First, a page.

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November 07, 1933 - Image 5

Resource type:
Text
Publication:
The Michigan Daily, 1933-11-07

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THE MICHIGAN DAILY

I

CAMPUS

SOCI ETY

Anglin Warmly Praises Gre
ragedies As Dramq Of T<

Soph Cabaret
Entertainment
To Be Planned
'Gay 90's' Will Be Theme;
Women Of Other Classes
Will Give League Fair
All tryouts for Sophomore Cabaret
will meet at 4 p. m. Wednesday on
the third floor of the League for a
general discussion of the cabaret acts.
Russell McCracken, assistant on the
Play Production staff, will meet at
that time with all participants to
explain the general theme of the ca-
baret, dealing with the "Gay Nine-
t ie - ┬░."
Margaret Hiscock stated, "It is ab-
solutely necessary that all tryouts in
the general dancing, tap dancing,
singing, and whistling groups be
present, together with the members
of the entertainment committee."
Appointments for the League Fair,
of which Mary Louise Kessberger,
'34Ed is in charge, are announced
as follows: Mary O'Brien, '35, in
charge of exhibitions; Mary Sabin,
'35, in charge of the melodrama; and
Marjorie Oostdyk, '5, in charge of
the Midway. The League Fair is to
be given in the Grand Rapids room
and the hall on the second floor of
the League, in conjunction with the
Cabaret. All classes are to partici-
pate in the latter activity.
Officers Elected At
Glee Club Meeting
Mary Elizabeth King, '37, was
elected president at the meeting of
the Freshman Girls' Glee Club held
recently. Other officers elected are:
.Jean Greenwald, '37, vice presidnt;
Edith Zerbe, '37, secretary; Ruth Ann
Jernegan, '37Ed, treasurer. A libra-
rian is to be appointed soon.
Plans for a Christmas supper to be
given the week before Christmas va-
ation have been made.
At the next regular meeting of the
group, which will be held Thursday,
Maxine Maynard, '35, president of
the University Women's Glee Club,
will present the new director.
Quilts, Samplers
f Unusual Desig n
Tmo .BeOn D.islay
Something new in the way of earn-
ing money for the UndergraduateJ
Fund is being sponsored here by the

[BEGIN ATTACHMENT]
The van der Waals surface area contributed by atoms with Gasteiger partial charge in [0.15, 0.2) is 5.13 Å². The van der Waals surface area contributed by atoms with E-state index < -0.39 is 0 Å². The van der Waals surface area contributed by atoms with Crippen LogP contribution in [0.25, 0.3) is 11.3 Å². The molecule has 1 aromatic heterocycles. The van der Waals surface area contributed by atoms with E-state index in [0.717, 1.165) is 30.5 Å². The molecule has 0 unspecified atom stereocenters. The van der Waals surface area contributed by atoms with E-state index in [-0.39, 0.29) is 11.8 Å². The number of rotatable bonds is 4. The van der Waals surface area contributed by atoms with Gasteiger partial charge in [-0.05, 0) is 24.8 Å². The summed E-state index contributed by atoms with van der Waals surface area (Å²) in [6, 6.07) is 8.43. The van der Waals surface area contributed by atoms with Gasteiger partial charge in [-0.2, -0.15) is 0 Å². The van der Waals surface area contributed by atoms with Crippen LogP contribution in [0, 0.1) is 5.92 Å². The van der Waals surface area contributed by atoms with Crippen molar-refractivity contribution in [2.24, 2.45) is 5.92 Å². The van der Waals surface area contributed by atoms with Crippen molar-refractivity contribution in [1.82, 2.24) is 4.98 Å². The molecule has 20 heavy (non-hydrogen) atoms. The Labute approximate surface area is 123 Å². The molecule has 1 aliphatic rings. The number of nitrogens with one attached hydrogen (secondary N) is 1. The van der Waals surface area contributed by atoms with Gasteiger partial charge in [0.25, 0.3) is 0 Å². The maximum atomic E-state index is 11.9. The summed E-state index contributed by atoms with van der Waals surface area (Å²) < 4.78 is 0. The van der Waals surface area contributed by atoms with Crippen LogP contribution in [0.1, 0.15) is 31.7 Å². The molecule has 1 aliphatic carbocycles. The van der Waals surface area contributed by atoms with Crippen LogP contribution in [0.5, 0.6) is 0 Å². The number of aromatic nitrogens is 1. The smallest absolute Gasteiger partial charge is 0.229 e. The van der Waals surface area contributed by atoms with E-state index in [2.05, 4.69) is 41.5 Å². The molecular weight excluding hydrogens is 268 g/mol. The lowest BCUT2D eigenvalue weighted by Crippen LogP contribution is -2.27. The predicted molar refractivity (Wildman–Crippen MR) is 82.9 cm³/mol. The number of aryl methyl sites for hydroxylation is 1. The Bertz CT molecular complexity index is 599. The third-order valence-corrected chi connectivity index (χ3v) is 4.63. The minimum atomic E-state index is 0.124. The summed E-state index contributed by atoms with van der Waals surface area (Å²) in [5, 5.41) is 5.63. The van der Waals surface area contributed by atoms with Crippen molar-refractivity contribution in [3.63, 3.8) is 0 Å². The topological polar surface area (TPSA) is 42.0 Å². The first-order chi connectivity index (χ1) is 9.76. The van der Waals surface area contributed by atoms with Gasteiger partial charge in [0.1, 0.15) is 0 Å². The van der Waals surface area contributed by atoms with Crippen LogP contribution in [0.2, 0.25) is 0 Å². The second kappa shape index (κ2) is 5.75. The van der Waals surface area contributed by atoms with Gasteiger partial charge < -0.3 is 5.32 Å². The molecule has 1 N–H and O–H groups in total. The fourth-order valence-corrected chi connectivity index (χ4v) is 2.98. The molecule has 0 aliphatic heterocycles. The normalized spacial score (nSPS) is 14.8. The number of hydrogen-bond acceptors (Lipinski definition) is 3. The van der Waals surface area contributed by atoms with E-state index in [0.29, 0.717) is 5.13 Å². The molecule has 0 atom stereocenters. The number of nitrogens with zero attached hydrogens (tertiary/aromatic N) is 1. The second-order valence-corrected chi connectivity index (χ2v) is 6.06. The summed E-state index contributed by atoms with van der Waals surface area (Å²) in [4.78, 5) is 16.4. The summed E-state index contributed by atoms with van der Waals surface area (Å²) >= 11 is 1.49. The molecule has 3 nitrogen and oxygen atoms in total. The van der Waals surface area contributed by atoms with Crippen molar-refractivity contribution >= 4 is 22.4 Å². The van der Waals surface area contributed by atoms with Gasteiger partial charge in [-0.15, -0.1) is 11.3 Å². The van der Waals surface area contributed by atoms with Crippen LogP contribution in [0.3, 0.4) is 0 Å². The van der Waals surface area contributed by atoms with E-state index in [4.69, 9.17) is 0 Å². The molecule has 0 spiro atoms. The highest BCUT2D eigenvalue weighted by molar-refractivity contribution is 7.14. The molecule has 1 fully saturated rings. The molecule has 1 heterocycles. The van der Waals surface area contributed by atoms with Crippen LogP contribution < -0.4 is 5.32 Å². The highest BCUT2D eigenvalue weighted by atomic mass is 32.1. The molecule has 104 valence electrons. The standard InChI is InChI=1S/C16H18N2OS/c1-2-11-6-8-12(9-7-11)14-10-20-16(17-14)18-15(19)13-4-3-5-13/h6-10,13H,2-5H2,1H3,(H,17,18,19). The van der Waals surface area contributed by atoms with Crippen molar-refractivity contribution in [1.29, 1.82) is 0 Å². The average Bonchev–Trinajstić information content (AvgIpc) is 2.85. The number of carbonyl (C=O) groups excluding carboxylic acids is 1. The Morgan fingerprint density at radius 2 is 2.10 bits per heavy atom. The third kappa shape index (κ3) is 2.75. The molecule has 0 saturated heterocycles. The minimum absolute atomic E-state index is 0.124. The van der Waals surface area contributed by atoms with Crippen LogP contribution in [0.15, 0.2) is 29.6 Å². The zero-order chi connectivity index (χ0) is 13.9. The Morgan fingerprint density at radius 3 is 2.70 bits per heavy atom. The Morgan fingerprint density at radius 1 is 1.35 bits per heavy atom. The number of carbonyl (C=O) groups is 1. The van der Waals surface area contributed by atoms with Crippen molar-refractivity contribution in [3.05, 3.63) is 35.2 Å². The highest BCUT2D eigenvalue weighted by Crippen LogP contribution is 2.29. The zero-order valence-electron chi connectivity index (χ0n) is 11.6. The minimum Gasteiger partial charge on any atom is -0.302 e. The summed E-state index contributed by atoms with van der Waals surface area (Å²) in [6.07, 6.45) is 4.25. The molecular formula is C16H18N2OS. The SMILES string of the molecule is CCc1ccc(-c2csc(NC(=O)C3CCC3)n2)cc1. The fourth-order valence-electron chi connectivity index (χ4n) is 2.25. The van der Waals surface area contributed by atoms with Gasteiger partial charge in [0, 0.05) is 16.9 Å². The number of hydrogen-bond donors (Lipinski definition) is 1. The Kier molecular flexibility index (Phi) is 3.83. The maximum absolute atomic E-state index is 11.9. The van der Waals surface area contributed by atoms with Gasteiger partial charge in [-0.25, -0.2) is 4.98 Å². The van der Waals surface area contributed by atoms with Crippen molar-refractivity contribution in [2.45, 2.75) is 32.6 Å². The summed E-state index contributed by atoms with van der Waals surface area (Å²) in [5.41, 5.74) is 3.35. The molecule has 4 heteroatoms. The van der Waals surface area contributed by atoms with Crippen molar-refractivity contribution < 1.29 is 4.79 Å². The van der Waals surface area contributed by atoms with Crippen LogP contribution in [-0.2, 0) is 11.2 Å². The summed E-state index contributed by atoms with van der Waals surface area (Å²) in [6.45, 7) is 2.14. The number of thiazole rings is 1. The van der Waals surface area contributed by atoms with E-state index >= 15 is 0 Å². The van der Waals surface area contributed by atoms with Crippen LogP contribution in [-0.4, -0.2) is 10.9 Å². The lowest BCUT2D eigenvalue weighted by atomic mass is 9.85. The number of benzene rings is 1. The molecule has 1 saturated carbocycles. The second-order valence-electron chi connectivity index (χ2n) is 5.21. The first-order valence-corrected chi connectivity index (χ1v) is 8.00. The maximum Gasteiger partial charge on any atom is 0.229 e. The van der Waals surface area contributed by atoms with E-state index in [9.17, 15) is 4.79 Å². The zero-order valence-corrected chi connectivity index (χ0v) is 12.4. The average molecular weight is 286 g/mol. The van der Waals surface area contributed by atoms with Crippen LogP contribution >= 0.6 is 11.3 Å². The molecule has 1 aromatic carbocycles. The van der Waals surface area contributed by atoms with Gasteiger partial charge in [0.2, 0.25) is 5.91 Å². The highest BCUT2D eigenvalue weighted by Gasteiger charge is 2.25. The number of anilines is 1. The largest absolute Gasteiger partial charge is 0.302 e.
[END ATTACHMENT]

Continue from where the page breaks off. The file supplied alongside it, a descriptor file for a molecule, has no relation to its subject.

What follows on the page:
Michigan Alumnae Association of
Ann Arbor. It is a quilting exhibit to
be shown tomorrow at the Women's
Athletic Association.
Quilts, samplers, and other heir-
looms have been collected by Mrs.
Burton S. Knapp. Mrs. Knapp has
won a number of prizes for her hand-
made quilts, patterned after old and
new designs, and original designs of
her own. Some of the older quilt pat-1
terns are those that were used by the
pioneer women of Michigan.
To add interest to the affair, Mrs.
Marie Meisner will demonstrate the
spinning of yarn from raw wool on a
spinning wheel that she used in her
youth.
Some of the most interesting ar-
ticles which will be on display are a
patchwork quilt of maroon and an-
tique calico prints, a silk block quilt,
block pattern made over 50 years
ago, and a knitted cotton quilt of
shell pattern in which there are 1700
blocks.
Rare wooden dolls some of them"
125 years old, will also be displayed,

together with a rare silhouette and
miniature. French applique on home-I
spun is the quilt made by Mrs. Eli'
Navarre, direct descendant of Sir
Frances Navarre, which will be
shown with a maize and blue quilt
copied from a 100 year old pattern. ;
The exhibit will be open to every-
one and tea will be served to the 1
guests. Admission price will be 25
cents, Mrs. Beach Conger said.
W.A.A. Board To Hold
Bicycle Picnic Tonight
The W. A. A. board will hold aI
bicycle-picnic tonight at the Fire-
place. The group will meet at the
League at 5:30 p. m. and will return
early in the evening.,

Will Appear in 'Dinner At Eight'

Football Team
To Be Honored
At Vietory Ball
Patrons And Patronesses
Announced For Dance;
Druids To Be Sponsors
Patrons and patronesses for the
Victory Ball to be given Nov. 10 in
the League Ballroom have been an-
nounced by members of the commit-
tee. The Ball is being 'sponsored by
the Druids, senior honorary society,
in honor of the football team.
President Alexander and Mrs. Ruth-
ven will be guests at the dance, as
will Coach and Mrs. Fielding Yost,
Coach and Mrs. Harry Kipke, Coach
and Mrs. F. C. Cappon, Coach and
Mrs. Bennie Oosterbaan, Coach and
Mrs. Jack Blott, Coach and Mrs. W.
J. Weber, Coach and Mrs. R. O.
Courtwright, Coach and Mrs. R. L.
Fisher, Coach and Mrs. Charles Hoyt,
Coach and Mrs. Clifford Kean.
Other guests will be Dean and Mrs.
Edward Kraus, Dean and Mrs. Jos-
eph Bursley, Dean Walter Rea, Prof.
and Mrs. Ralph Aigler, Prof. and
Mrs. Henry Anderson, Lieut. and
Mrs. R. R. Coursey, Dr. and Mrs. M.
R. McGarvey, and Dr. William Brace.
Matt Shiff and his 14 piece orches-
tra will play for the ball. The orches-
has recently been at the Hotel La
Salle, Chicago, Hotel Gulfmore, New
Orleans, and at Streets of Paris at
the World's Fair, Chicago.
Another feature will be the floor
show, which is to be put on by a
number of campus notables.
Faculty Women's
Club Groups Meet
The various groups of the Faculty
Women's Club have been very active
this last week.
The drama section of the club met
last night at the home of Mrs. J. C.
Bugher, president. Two one-act plays
by Percival Wilde were presented.
The casts included Mrs. L. N. Hol-
land, Miss Nina Preston, Mrs. M. B.
Stout, Mrs. Ivan Walton, Mrs. Leon-
ard Watkins, Mrs. Carl Guthe, and
Mrs. Francis Ross. The officers of the
group, Mrs. Bugher, president, Mrs.'
R. V. Churchill, vice-president, Mrs.
Chester Slawson, secretary, and Mrs.
Werner Bachmann, treasurer, acted
as hostesses.
The garden section of the club will